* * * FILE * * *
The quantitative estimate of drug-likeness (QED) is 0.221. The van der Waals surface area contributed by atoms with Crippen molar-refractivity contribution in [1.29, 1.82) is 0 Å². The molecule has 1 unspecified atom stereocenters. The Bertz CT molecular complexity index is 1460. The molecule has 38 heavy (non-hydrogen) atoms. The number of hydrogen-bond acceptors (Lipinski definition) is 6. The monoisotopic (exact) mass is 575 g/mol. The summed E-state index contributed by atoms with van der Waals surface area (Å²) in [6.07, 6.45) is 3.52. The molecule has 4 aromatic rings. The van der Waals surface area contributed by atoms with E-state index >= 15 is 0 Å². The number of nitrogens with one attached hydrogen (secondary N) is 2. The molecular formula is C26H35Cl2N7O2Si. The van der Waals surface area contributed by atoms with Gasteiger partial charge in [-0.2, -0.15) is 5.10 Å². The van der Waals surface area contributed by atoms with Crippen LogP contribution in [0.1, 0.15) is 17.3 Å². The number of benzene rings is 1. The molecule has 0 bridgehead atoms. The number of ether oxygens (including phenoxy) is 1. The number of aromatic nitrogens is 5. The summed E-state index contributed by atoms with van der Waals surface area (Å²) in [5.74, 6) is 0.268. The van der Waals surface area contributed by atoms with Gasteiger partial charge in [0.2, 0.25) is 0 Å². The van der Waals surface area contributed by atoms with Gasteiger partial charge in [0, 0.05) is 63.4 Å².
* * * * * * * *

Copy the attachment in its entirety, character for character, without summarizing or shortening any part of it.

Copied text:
The quantitative estimate of drug-likeness (QED) is 0.221. The van der Waals surface area contributed by atoms with Crippen molar-refractivity contribution in [1.29, 1.82) is 0 Å². The molecule has 1 unspecified atom stereocenters. The Bertz CT molecular complexity index is 1460. The molecule has 38 heavy (non-hydrogen) atoms. The number of hydrogen-bond acceptors (Lipinski definition) is 6. The monoisotopic (exact) mass is 575 g/mol. The summed E-state index contributed by atoms with van der Waals surface area (Å²) in [6.07, 6.45) is 3.52. The molecule has 4 aromatic rings. The van der Waals surface area contributed by atoms with E-state index >= 15 is 0 Å². The number of nitrogens with one attached hydrogen (secondary N) is 2. The molecular formula is C26H35Cl2N7O2Si. The van der Waals surface area contributed by atoms with Gasteiger partial charge in [-0.2, -0.15) is 5.10 Å². The van der Waals surface area contributed by atoms with Crippen LogP contribution in [0.1, 0.15) is 17.3 Å². The number of benzene rings is 1. The molecule has 0 bridgehead atoms. The number of ether oxygens (including phenoxy) is 1. The number of aromatic nitrogens is 5. The summed E-state index contributed by atoms with van der Waals surface area (Å²) in [5.74, 6) is 0.268. The van der Waals surface area contributed by atoms with Gasteiger partial charge in [0.2, 0.25) is 0 Å². The van der Waals surface area contributed by atoms with Gasteiger partial charge in [0, 0.05) is 63.4 Å².